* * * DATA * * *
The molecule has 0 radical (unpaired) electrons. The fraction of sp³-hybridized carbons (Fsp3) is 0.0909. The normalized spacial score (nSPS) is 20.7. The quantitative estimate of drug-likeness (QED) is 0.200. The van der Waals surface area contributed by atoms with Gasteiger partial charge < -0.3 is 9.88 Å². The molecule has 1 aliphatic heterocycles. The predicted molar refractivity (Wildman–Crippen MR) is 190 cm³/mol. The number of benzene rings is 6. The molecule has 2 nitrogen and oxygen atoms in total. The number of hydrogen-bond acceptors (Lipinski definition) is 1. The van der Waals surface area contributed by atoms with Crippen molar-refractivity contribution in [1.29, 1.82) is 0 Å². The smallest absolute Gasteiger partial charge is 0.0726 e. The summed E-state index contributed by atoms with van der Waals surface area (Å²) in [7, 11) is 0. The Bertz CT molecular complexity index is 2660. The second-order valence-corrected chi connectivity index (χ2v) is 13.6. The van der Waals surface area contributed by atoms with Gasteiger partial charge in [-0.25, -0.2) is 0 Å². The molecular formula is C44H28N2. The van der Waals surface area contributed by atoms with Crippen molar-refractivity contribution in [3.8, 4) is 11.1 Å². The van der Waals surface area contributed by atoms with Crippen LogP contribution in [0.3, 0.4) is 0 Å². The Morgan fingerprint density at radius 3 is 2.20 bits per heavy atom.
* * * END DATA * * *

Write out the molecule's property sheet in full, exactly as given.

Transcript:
The molecule has 0 radical (unpaired) electrons. The fraction of sp³-hybridized carbons (Fsp3) is 0.0909. The normalized spacial score (nSPS) is 20.7. The quantitative estimate of drug-likeness (QED) is 0.200. The van der Waals surface area contributed by atoms with Gasteiger partial charge < -0.3 is 9.88 Å². The molecule has 1 aliphatic heterocycles. The predicted molar refractivity (Wildman–Crippen MR) is 190 cm³/mol. The number of benzene rings is 6. The molecule has 2 nitrogen and oxygen atoms in total. The number of hydrogen-bond acceptors (Lipinski definition) is 1. The van der Waals surface area contributed by atoms with Crippen molar-refractivity contribution in [1.29, 1.82) is 0 Å². The smallest absolute Gasteiger partial charge is 0.0726 e. The summed E-state index contributed by atoms with van der Waals surface area (Å²) in [7, 11) is 0. The Bertz CT molecular complexity index is 2660. The second-order valence-corrected chi connectivity index (χ2v) is 13.6. The van der Waals surface area contributed by atoms with Gasteiger partial charge in [-0.25, -0.2) is 0 Å². The molecular formula is C44H28N2. The van der Waals surface area contributed by atoms with Crippen molar-refractivity contribution in [3.8, 4) is 11.1 Å². The van der Waals surface area contributed by atoms with Crippen LogP contribution in [0.3, 0.4) is 0 Å². The Morgan fingerprint density at radius 3 is 2.20 bits per heavy atom.